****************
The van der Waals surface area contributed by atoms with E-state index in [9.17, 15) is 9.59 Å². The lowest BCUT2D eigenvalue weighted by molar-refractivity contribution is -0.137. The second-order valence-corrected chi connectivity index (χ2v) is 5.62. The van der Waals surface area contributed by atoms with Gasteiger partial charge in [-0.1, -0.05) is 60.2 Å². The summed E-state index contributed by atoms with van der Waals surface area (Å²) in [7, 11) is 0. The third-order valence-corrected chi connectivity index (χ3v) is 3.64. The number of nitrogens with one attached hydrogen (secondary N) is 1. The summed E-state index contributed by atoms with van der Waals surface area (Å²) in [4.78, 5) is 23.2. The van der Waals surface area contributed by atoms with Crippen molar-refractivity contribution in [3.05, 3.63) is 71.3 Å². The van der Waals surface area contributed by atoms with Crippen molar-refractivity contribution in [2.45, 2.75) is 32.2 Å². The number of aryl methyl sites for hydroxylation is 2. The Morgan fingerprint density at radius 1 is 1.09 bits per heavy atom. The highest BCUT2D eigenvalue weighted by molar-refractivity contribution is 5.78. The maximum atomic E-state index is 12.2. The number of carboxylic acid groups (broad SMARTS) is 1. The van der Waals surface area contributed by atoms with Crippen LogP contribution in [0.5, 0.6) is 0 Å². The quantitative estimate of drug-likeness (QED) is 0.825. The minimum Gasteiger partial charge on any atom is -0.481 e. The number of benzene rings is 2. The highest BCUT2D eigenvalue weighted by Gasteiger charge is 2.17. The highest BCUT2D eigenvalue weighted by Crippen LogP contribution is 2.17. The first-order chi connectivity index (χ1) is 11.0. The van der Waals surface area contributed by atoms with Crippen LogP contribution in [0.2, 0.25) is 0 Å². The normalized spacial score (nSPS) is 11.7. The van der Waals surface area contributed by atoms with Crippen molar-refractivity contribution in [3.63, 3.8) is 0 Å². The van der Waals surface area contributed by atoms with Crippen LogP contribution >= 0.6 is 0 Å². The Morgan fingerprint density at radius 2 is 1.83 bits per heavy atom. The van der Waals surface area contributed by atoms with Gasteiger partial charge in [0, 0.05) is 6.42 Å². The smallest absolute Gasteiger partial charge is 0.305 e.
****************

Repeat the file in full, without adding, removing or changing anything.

The van der Waals surface area contributed by atoms with E-state index in [9.17, 15) is 9.59 Å². The lowest BCUT2D eigenvalue weighted by molar-refractivity contribution is -0.137. The second-order valence-corrected chi connectivity index (χ2v) is 5.62. The van der Waals surface area contributed by atoms with Gasteiger partial charge in [-0.1, -0.05) is 60.2 Å². The summed E-state index contributed by atoms with van der Waals surface area (Å²) in [7, 11) is 0. The third-order valence-corrected chi connectivity index (χ3v) is 3.64. The number of nitrogens with one attached hydrogen (secondary N) is 1. The summed E-state index contributed by atoms with van der Waals surface area (Å²) in [4.78, 5) is 23.2. The van der Waals surface area contributed by atoms with Crippen molar-refractivity contribution in [3.05, 3.63) is 71.3 Å². The van der Waals surface area contributed by atoms with Crippen molar-refractivity contribution in [2.45, 2.75) is 32.2 Å². The number of aryl methyl sites for hydroxylation is 2. The Morgan fingerprint density at radius 1 is 1.09 bits per heavy atom. The highest BCUT2D eigenvalue weighted by molar-refractivity contribution is 5.78. The maximum atomic E-state index is 12.2. The number of carboxylic acid groups (broad SMARTS) is 1. The van der Waals surface area contributed by atoms with Crippen LogP contribution in [0.5, 0.6) is 0 Å². The quantitative estimate of drug-likeness (QED) is 0.825. The minimum Gasteiger partial charge on any atom is -0.481 e. The number of benzene rings is 2. The highest BCUT2D eigenvalue weighted by Gasteiger charge is 2.17. The highest BCUT2D eigenvalue weighted by Crippen LogP contribution is 2.17. The first-order chi connectivity index (χ1) is 11.0. The van der Waals surface area contributed by atoms with Crippen LogP contribution in [0.2, 0.25) is 0 Å². The normalized spacial score (nSPS) is 11.7. The van der Waals surface area contributed by atoms with Crippen molar-refractivity contribution in [3.63, 3.8) is 0 Å². The van der Waals surface area contributed by atoms with Crippen LogP contribution >= 0.6 is 0 Å². The Morgan fingerprint density at radius 2 is 1.83 bits per heavy atom. The van der Waals surface area contributed by atoms with Gasteiger partial charge in [0, 0.05) is 6.42 Å². The smallest absolute Gasteiger partial charge is 0.305 e.